We examined the mineral bands of the coronal [Fig. 7(A)] and sagittal [Fig. 7(B)] suture bone regions for differences in bandwidths. Changes in bandwidth are indicative of chemical changes in the mineral composition, including changes in total crystal lattice order. There is no significant difference (p>0.15) in widths of the 958 cm −1 band between no bead, empty bead and FGF2-treated specimens. In all cases they are 8 cm −1 [full width at half maximum (FWHM) height]. For the 1071 cm −1 band, the FGF2-treated soaked specimens have a wider bandwidth (FWHM=∼7 cm −1 for coronal specimens and ∼9 cm −1 for sagittal specimens) than both control tissues (FWHM=∼5 cm −1 for coronal no bead and empty bead specimens and ∼7 cm −1 for no bead and empty bead sagittal specimens). There is also a significant difference (p<0.01) for the 945 cm −1 band in the coronal control bandwidths (FWHM=∼7 cm −1) and the coronal FGF2-treated bandwidths (FWHM=∼9 cm −1). In addition, the total integrated band area for the 945 cm −1 band in the FGF2-treated coronal sutures is greater (12.4±1.0) than the FGF2-treated sagittal sutures (10.3±1.4).
The genetic basis of certain craniosynostosis gene mutations is increasingly well understood. However, the resulting chemical composition changes are not well understood. There is a great need to understand the precise chemical changes that are the first indication that a suture is undergoing craniosynostosis. For this reason we have chosen Raman spectroscopy to monitor the changes within craniosynostotic tissue. In this study, Raman microspectroscopic imaging provides chemical information about normal and craniosynostotic tissue that has not been previously available. Here we characterize the mineral and discuss possible mechanisms for FGF2-induced craniosynostosis.
Specimens treated with no bead and empty beads were used as controls in our work. In our study, parameters such as the MTMRs are not significantly different for no bead and empty bead specimens in either the sagittal (p>0.14) or coronal sutures (p>0.19). In the control suture specimens, the MTMRs did not vary significantly between the bone region and the suture region. Previous studies have shown no significant difference in osteonectin or alkaline phosphatase production42 and bone morphogenetic protein 2 (BMP2) and TWIST expression43 between the sutural regions of no bead and empty bead specimens.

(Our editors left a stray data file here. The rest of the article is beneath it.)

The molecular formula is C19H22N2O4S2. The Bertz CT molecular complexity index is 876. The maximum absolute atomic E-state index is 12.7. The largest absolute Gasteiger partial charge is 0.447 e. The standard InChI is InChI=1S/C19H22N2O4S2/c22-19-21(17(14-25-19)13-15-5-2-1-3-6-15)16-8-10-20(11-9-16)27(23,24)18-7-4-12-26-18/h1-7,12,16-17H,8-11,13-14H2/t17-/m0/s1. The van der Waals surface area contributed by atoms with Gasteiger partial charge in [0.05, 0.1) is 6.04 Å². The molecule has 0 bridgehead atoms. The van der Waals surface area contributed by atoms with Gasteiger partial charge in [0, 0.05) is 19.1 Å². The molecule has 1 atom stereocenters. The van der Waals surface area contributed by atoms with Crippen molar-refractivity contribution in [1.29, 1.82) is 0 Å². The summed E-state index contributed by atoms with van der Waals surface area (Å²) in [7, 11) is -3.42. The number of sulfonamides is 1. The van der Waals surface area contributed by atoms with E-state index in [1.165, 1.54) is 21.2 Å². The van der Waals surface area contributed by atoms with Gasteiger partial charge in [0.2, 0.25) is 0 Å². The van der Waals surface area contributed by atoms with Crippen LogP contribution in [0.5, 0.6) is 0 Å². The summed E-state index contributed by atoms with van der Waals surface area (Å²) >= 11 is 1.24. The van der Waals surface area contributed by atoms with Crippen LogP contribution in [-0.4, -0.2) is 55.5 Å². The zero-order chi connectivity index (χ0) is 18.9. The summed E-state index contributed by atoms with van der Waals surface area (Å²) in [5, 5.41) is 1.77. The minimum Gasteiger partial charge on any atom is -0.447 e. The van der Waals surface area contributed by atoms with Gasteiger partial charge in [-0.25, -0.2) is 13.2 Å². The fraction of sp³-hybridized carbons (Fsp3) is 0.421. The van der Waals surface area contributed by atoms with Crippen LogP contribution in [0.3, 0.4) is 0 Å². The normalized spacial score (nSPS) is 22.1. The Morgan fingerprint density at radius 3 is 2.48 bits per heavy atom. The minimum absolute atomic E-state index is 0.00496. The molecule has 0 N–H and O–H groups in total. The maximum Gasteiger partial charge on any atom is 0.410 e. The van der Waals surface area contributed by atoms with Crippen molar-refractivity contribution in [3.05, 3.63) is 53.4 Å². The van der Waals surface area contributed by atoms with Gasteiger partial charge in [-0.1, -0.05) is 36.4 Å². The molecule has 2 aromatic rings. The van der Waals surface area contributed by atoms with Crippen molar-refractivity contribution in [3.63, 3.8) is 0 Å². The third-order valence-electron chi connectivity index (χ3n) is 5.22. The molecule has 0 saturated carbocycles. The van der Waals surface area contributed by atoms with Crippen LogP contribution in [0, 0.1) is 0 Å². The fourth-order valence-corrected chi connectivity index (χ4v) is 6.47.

The average bone region and suture region MTMRs for the no bead coronal were 3.29±0.92 and 3.03±1.09, respectively, while the empty bead coronal bone region average and suture region MTMRs were 2.30±0.77 and 2.34±1.06, respectively. Similar results were obtained for the sagittal suture specimens with the average bone region and suture region MTMRs for the no bead sagittal were 8.44±0.51 and 7.88±1.93, respectively, while the empty bead sagittal average bone region and suture region MTMRs were 7.01±1.10 and 5.97±0.32, respectively. These results confirm the validity of no bead and empty bead specimens as controls.
There is a significant difference between the MTMRs of the bone and suture regions of FGF2-treated specimens, as shown in Fig. 4. The combined coronal suture control mean MTMR is 2.80±0.70 for the bone region and 2.69±0.49 for the suture region. The MTMR for the FGF2-treated coronal suture bone region is 5.87±0.75, more than 2× greater than that of the control coronal bone region MTMR [Fig. 5(A)]. The results for the sagittal suture bone region MTMRs [Fig. 5(B)] show similar trends. However, the average FGF2-treated sagittal suture bone region MTMR is 10.99±0.63, less than 1.5× the control sagittal suture bone region MTMRs. These results are consistent with our previous work in which coronal sutures were found to be more likely to fuse and overlap and exhibited higher Msx2 expression than posterior frontal or sagittal sutures following FGF2 treatment.18 This is also evidence that the principal site of action for FGF2-induced craniosynostosis is the osteogenic fronts, or the tips of the bones, and not the cells within the suture.